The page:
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The Tehran trolleybus system (Persian:سامانهٔ اتوبوس برقی تهران) serves Tehran, the capital city of Iran.[3] Opened in 1992, it is the only trolleybus system ever to have existed in Iran.[4] At its maximum extent, the system had five routes, served by at least 65 trolleybuses. The system closed in 2013,[3] but reopened in 2016 with one route and a fleet of around 30 modernised Škoda 15Tr.[1][5]

Tehran trolleybus system
Tehran trolleybus 22.jpg
Trolleybuses in Imam Hossein Square in 2011: northeast depot vehicle in front, south depot vehicle behind.
LocaleTehran, Iran
Open14 September 1992 (1992-09-14)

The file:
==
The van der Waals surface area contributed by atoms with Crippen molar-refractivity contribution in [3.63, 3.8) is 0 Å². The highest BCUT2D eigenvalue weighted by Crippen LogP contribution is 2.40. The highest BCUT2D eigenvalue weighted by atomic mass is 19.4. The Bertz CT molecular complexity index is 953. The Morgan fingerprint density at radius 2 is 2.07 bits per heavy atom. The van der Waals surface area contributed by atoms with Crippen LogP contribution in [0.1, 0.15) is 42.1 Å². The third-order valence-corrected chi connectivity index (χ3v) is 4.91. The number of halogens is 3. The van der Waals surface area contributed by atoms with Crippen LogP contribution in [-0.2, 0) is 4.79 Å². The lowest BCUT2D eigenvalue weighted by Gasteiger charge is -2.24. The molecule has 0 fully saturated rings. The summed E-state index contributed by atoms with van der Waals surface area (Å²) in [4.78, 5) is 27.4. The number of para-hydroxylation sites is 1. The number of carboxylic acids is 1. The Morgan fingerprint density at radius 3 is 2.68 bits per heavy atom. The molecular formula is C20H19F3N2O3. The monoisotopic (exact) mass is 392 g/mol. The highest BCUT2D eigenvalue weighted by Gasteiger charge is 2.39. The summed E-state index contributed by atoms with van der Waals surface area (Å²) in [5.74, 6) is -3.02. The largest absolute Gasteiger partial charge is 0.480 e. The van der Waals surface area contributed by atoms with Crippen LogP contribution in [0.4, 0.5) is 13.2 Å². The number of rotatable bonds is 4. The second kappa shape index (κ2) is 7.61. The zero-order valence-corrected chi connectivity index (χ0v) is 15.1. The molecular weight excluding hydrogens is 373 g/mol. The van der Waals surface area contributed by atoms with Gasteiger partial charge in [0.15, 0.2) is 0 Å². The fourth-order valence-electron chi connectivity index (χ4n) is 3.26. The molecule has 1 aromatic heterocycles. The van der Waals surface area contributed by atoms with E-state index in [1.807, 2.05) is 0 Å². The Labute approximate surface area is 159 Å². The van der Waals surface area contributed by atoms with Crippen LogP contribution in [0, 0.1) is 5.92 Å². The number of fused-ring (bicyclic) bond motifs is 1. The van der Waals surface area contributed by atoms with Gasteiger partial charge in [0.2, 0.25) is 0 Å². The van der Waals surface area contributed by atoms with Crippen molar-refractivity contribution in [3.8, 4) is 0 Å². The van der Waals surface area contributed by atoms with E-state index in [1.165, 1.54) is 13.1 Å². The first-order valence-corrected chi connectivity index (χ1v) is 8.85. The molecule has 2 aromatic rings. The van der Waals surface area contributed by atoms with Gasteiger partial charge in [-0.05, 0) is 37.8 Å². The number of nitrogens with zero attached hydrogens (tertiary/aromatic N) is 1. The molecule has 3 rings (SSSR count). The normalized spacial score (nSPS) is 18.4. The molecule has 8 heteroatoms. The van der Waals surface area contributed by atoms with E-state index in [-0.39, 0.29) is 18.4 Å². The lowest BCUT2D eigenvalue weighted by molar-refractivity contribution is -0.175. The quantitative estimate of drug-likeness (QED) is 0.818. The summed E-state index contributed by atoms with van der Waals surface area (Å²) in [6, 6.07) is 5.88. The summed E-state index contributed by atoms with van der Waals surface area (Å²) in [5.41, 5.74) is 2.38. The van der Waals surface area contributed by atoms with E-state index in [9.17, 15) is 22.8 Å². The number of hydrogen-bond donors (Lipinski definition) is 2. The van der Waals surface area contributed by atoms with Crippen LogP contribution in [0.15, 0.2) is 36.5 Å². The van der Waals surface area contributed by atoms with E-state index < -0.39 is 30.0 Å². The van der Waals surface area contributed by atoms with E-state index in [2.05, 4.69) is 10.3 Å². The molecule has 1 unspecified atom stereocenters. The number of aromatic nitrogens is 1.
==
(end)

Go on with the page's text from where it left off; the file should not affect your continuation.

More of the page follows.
Stock30 Škoda 15Tr (as of 2016) [1]
Route length13.9 km (8.6 mi) (2005)[2]



The system commenced operations on 14 September 1992 (1992-09-14),[3][6] on a route about 7 km (4.3 mi) in length, between Meydan-e-Emam-Hoseyn (Imam Hossein Square) and Terminal-e-Sharq, running along Damavand Khiyaban (Damavand Street).[3] A fleet of 35 Škoda 15Tr articulated trolleybuses opened the system, and 30 more of the same type arrived in 1992 to expand the fleet to 65 vehicles.[3] The still-new system then grew with the opening of several more routes and extensions.

Visitors in 2014 found that the system had ceased operation, and by October at least, all of the wiring had been taken down.[3] It was subsequently determined that the closure had apparently taken place sometime in 2013, but the exact date remains unknown.[3] Around 10 trolleybuses were still being stored at the southern depot in October 2014.[3] Although it was reported after the closure that a return of electric buses was planned,[7] there was no indication, at that time, of whether these would be trolleybuses or some other type of electric bus.[3]